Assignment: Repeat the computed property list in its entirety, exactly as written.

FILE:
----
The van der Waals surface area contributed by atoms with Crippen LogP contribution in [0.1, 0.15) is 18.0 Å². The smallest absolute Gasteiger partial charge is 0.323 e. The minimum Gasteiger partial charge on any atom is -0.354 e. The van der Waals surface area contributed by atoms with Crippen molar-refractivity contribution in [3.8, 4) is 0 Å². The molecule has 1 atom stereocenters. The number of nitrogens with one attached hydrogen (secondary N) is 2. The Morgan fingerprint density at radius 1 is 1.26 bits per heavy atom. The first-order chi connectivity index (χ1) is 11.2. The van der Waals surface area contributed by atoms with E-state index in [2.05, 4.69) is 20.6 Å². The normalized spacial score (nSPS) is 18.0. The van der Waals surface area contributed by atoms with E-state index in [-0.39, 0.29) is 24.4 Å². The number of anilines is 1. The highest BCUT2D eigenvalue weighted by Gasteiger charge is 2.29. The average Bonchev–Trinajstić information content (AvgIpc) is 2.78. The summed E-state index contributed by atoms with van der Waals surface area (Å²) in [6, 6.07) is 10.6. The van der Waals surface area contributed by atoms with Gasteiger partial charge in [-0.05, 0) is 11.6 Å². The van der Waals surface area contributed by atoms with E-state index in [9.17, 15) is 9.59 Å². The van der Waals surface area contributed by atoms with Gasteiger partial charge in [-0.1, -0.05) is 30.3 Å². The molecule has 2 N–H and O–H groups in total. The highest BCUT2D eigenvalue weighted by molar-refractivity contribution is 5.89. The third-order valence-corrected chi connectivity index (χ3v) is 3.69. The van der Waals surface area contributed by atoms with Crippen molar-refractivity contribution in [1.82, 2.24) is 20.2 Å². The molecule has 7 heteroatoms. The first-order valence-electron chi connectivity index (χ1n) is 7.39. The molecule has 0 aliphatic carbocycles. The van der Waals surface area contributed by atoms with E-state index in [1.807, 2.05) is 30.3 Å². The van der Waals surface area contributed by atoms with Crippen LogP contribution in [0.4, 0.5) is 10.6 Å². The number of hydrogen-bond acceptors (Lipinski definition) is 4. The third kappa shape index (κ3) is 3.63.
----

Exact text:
The van der Waals surface area contributed by atoms with Crippen LogP contribution in [0.1, 0.15) is 18.0 Å². The smallest absolute Gasteiger partial charge is 0.323 e. The minimum Gasteiger partial charge on any atom is -0.354 e. The van der Waals surface area contributed by atoms with Crippen molar-refractivity contribution in [3.8, 4) is 0 Å². The molecule has 1 atom stereocenters. The number of nitrogens with one attached hydrogen (secondary N) is 2. The Morgan fingerprint density at radius 1 is 1.26 bits per heavy atom. The first-order chi connectivity index (χ1) is 11.2. The van der Waals surface area contributed by atoms with E-state index in [2.05, 4.69) is 20.6 Å². The normalized spacial score (nSPS) is 18.0. The van der Waals surface area contributed by atoms with E-state index in [-0.39, 0.29) is 24.4 Å². The number of anilines is 1. The highest BCUT2D eigenvalue weighted by Gasteiger charge is 2.29. The average Bonchev–Trinajstić information content (AvgIpc) is 2.78. The summed E-state index contributed by atoms with van der Waals surface area (Å²) in [6, 6.07) is 10.6. The van der Waals surface area contributed by atoms with Gasteiger partial charge in [-0.05, 0) is 11.6 Å². The van der Waals surface area contributed by atoms with E-state index in [9.17, 15) is 9.59 Å². The van der Waals surface area contributed by atoms with Gasteiger partial charge in [-0.1, -0.05) is 30.3 Å². The molecule has 2 N–H and O–H groups in total. The highest BCUT2D eigenvalue weighted by molar-refractivity contribution is 5.89. The third-order valence-corrected chi connectivity index (χ3v) is 3.69. The van der Waals surface area contributed by atoms with Crippen molar-refractivity contribution in [1.82, 2.24) is 20.2 Å². The molecule has 7 heteroatoms. The first-order valence-electron chi connectivity index (χ1n) is 7.39. The molecule has 0 aliphatic carbocycles. The van der Waals surface area contributed by atoms with E-state index in [1.807, 2.05) is 30.3 Å². The van der Waals surface area contributed by atoms with Crippen LogP contribution in [0.4, 0.5) is 10.6 Å². The number of hydrogen-bond acceptors (Lipinski definition) is 4. The third kappa shape index (κ3) is 3.63.